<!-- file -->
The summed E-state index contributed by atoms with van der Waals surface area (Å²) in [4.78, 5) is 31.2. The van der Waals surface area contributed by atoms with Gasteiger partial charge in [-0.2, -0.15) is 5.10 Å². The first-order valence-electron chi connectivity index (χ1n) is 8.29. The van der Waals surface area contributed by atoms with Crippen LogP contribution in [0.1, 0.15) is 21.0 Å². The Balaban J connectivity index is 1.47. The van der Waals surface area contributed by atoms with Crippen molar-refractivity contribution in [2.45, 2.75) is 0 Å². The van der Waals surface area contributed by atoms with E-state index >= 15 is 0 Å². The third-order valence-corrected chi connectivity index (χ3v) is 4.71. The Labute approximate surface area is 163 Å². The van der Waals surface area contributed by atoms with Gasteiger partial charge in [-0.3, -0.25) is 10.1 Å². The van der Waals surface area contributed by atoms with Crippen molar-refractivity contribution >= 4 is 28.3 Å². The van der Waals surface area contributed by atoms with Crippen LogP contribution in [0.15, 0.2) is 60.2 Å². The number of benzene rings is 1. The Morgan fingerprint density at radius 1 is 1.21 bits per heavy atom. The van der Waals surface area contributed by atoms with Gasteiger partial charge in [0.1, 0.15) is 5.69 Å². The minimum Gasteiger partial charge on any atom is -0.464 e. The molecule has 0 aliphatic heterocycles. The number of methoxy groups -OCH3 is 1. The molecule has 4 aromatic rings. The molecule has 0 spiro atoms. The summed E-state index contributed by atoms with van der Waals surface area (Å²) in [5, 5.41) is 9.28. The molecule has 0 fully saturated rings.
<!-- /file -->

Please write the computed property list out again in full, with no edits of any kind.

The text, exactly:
The summed E-state index contributed by atoms with van der Waals surface area (Å²) in [4.78, 5) is 31.2. The van der Waals surface area contributed by atoms with Gasteiger partial charge in [-0.2, -0.15) is 5.10 Å². The first-order valence-electron chi connectivity index (χ1n) is 8.29. The van der Waals surface area contributed by atoms with Crippen LogP contribution in [0.1, 0.15) is 21.0 Å². The Balaban J connectivity index is 1.47. The van der Waals surface area contributed by atoms with Crippen molar-refractivity contribution in [2.45, 2.75) is 0 Å². The van der Waals surface area contributed by atoms with E-state index >= 15 is 0 Å². The third-order valence-corrected chi connectivity index (χ3v) is 4.71. The Labute approximate surface area is 163 Å². The van der Waals surface area contributed by atoms with Gasteiger partial charge in [-0.3, -0.25) is 10.1 Å². The van der Waals surface area contributed by atoms with Crippen molar-refractivity contribution >= 4 is 28.3 Å². The van der Waals surface area contributed by atoms with Crippen LogP contribution in [0.15, 0.2) is 60.2 Å². The number of benzene rings is 1. The Morgan fingerprint density at radius 1 is 1.21 bits per heavy atom. The van der Waals surface area contributed by atoms with Gasteiger partial charge in [0.1, 0.15) is 5.69 Å². The minimum Gasteiger partial charge on any atom is -0.464 e. The molecule has 0 aliphatic heterocycles. The number of methoxy groups -OCH3 is 1. The molecule has 4 aromatic rings. The molecule has 0 spiro atoms. The summed E-state index contributed by atoms with van der Waals surface area (Å²) in [5, 5.41) is 9.28. The molecule has 0 fully saturated rings.